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Buhari; who is in charge of Nigeria’s economic policy?

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Buhari and Osibanjo

It is shocking to hear that Nigeria’s President Muhammadu Buhari is not happy about the Naira devaluation even when some of his fanatical followers have started listing it as one of the main gains of his administration.

President Muhammadu Buhari on Monday frowned at the decision to devalue the naira, saying devaluation is of no benefit to the country.

Nigeria’s central bank abandoned the naira’s 16-month old exchange rate peg, of 197 naira to a dollar, a week ago in an effort to alleviate the chronic foreign currency shortages that have choked growth in Africa’s biggest economy. 

Recall that devaluation was announced while Buhari was in far away United Kingdom having ear surgery and professor Osibanjo was the acting president.

Interestingly, the only other economic policy achieved under this administraion was announced while Buhari was again in London for the corruption summit.

So should Osibanjo take credit for the only worthwhile economic policies announced by this administration?

According to Buhari, “I am not an economist, neither a businessman. I fail to appreciate what is the economic explanation” 

The naira ended at 282 to the dollar on Monday but was trading at round 350 on the black market.

“I don’t like the returns I get from the CBN (Central Bank of Nigeria),” said Buhari, addressing a group of business leaders that included Africa’s richest man, Aliko Dangote, Zenith bank founder Jim Ovia and oil billionaire Femi Otedola.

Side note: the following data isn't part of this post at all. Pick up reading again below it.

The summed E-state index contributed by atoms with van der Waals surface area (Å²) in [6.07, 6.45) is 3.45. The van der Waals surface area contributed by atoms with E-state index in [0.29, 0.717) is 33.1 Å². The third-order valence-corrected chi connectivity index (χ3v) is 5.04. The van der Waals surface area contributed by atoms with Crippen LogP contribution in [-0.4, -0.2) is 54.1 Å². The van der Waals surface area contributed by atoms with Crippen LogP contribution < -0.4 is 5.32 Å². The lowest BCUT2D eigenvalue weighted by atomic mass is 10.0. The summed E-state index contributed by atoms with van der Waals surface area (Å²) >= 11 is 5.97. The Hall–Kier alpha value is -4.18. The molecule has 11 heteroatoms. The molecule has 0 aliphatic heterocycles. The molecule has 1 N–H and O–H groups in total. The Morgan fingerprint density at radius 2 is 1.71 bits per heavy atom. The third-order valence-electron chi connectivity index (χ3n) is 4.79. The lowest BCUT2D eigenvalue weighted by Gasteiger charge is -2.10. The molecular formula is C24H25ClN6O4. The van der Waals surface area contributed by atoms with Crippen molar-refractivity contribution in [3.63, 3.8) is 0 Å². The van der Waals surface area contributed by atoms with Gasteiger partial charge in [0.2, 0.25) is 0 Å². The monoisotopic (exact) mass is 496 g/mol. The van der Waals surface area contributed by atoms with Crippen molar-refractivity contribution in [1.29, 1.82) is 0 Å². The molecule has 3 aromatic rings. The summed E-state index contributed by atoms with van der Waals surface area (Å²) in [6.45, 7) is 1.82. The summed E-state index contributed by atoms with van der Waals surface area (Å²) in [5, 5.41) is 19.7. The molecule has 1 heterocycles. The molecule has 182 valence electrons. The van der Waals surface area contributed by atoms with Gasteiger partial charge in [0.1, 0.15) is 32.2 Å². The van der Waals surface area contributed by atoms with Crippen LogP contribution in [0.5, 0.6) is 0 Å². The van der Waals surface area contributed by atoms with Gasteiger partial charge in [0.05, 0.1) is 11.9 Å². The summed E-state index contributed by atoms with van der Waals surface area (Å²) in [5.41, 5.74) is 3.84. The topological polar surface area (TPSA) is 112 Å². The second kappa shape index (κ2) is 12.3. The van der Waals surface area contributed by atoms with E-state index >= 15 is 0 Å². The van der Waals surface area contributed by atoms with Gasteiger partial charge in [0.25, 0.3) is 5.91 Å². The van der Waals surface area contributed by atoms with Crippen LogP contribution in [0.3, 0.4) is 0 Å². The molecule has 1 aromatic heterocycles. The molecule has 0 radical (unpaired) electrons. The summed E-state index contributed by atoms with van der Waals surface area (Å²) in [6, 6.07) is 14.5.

The 73-year-old former military ruler, addressing the group at his official residence in the capital, Abuja, said the devaluation of the naira in 1985 saw the naira trading at 1.3 to the dollar, whereas “now you need 300 or 350 naira to a dollar”.

“How much benefit can we derive from this ruthless devaluation of the naira? I’m not an economist neither a businessman – I fail to appreciate what is the economic explanation,” said Buhari.

In a June 3 letter to Buhari, the central bank governor said he hoped the naira would eventually trade at around 250 per dollar, a level the president had “approved”.

Buhari had consistently said he was opposed to the removal of the currency peg but, in an essay published in the Wall Street Journal earlier this month, appeared to back the adoption of a more flexible foreign exchange policy.

Isn’t he shooting himself in the foot again?

Good a thing that Osibanjo, Emefiele, and Kachikwu, Nigeria’s best heads are putting politics and sentiments and Buhari aside and doing what is good for Nigeria.

It is going to be a long 3 years!

Ogbuefi Ndigbo

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